In a couple of weeks, I’m going to be living it up in beautiful South Dakota. The occasion: my new grandma-in-law’s octogenarian birthday and combination family reunion. I hear there will be picnics and jet skis involved.
I am petrified.
But Andrea, how can you be petrified when there are jet skis involved, you ask? Well first off, I’m afraid of watercraft, so there’s that. But there’s also the fact that these jet skis belong to my new-in-law family, and what am I supposed to do around these perfectly nice, terrifying people for three whole days in beautiful rural South Dakota? Also, “beautiful rural South Dakota” is a few kinds of redundant, right? Keep reading »
Like most freshman wives, I assumed that my mother-in-law (MIL) and I would enjoy an affable relationship, for she is no monster-in-law Jane Fonda and I am certainly no J.Lo daughter-in-law (DIL). I mean, why wouldn’t we be as close as bona fide mother and daughter? We are intelligent, respectful and kind women who care deeply for the same man. My naiveté conjured images of us laughing over tea together, trading recipes and wrinkle secrets, and bragging to anyone who would listen how we were best of friends.
One year later, that idealistic notion of a legitimate mother-daughter relationship is laughable and overrated at best. If I had a time machine, I would go back and hunt for the ultimate handbook on how to handle MILs from A-Z and read it top to bottom with a highlighter. No one warned me about the multifaceted nature and complexities of a MIL/DIL relationship. Nor did I realize the toll it would take on my marriage.
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A woman wrote in to the Guardian this week seeking advice in dealing with her jackass of a husband who makes her feel “deeply inadequate as a wife” because her parents aren’t rich like his. She writes that she and her husband are both in their late 20s and come from Indian backgrounds. “It is a very Indian tradition for a woman’s parents to provide anything their sons-in-law ask for and treat them as princes. It is an old custom dating back to the days when women were not independent,” she writes, but explains: “My parents are from much humbler origins with very limited means compared to my in-laws.”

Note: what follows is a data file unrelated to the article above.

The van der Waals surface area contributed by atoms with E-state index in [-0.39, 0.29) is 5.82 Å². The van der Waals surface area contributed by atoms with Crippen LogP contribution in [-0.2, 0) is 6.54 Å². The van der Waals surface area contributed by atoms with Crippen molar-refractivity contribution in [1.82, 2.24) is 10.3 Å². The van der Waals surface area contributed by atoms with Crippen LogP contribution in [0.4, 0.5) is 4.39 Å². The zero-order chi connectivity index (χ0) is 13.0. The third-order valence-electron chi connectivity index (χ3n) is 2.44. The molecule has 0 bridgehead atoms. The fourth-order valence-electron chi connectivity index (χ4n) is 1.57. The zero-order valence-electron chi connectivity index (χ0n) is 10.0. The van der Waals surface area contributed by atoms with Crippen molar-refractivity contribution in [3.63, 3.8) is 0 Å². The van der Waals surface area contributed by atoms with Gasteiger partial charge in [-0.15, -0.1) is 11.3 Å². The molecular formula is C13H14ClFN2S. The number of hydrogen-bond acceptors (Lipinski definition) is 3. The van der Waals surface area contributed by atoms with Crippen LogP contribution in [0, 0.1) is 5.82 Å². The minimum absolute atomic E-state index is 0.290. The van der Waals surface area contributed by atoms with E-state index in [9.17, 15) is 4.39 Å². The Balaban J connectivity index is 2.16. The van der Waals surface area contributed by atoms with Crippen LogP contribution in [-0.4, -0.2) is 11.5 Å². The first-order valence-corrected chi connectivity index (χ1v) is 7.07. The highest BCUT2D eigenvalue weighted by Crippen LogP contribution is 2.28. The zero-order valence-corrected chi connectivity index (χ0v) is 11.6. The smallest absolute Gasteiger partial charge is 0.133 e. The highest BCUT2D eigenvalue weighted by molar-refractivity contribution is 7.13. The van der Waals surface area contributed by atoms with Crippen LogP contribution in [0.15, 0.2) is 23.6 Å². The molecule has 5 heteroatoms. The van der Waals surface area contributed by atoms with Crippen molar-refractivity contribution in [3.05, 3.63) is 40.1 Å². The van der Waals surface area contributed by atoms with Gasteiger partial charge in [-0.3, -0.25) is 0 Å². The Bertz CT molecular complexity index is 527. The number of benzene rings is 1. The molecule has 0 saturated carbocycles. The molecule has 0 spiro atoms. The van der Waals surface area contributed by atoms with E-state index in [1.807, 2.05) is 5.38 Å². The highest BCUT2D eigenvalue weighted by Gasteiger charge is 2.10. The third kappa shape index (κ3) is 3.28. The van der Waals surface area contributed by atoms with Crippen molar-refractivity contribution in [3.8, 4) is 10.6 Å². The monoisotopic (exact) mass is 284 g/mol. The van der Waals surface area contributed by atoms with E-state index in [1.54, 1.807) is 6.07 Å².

Her husband wants to begin his own business and her parents aren’t in a position to provide the capital he needs, “although they would probably mortgage their home to help him if they were asked to.” She says her husband has berated her on several occasions for her parents’ “lack of wealth, education and polish,” and though they love each other a lot, but his obscene jerkiness is putting a strain on their two-year marriage.
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Despite all the mother-in-law jokes that poke fun at the tension between a woman and her son-in-law, a new report reveals that the real tension lies between a woman and her daughter-in-law. For her new book, “What Do You Want From Me?,”Dr Terri Apter, a psychologist and professor at Cambridge University, studied hundreds of families over two decades and discovered that while 15% of men reported issues with their female in-laws, more than 60% of women “admitted the relationship with their female in-law caused them long-term unhappiness and stress.” Though some daughters-in-law reported abusive emails and the like from their husband’s mothers, a significant number of mothers-in-law also complained of similar exclusionary behavior. “’My daughter-in-law is so cold towards me,” said one 64-year-old mother-in-law. “She begrudges any time or attention my son gives to me and takes every opportunity to minimize the importance and depth of the bond he and I have.” Keep reading »
There’s no doubt that breaking up with anyone is a crappy, painful rite on par with Chinese water torture. You put so much into the relationship, and for whatever reasons, it just doesn’t work out. You lose your lover, you lose your friend. But, forget about the man in the equation for a second, and think about all the other hours you put into “making it work.” No, not with him—with his family. When you’re in love, you take in everything that comes attached to the boy, and I’m not talking about his penis: you also adopt his cracky sisters, creepy brothers, horny uncles, his divorced parents who bad mouth each other, precocious nephews who finger paint your brand new silk cami at family BBQs—you know, the whole extended family gamut. As if having to deal with your own annoying brood isn’t enough. Keep reading »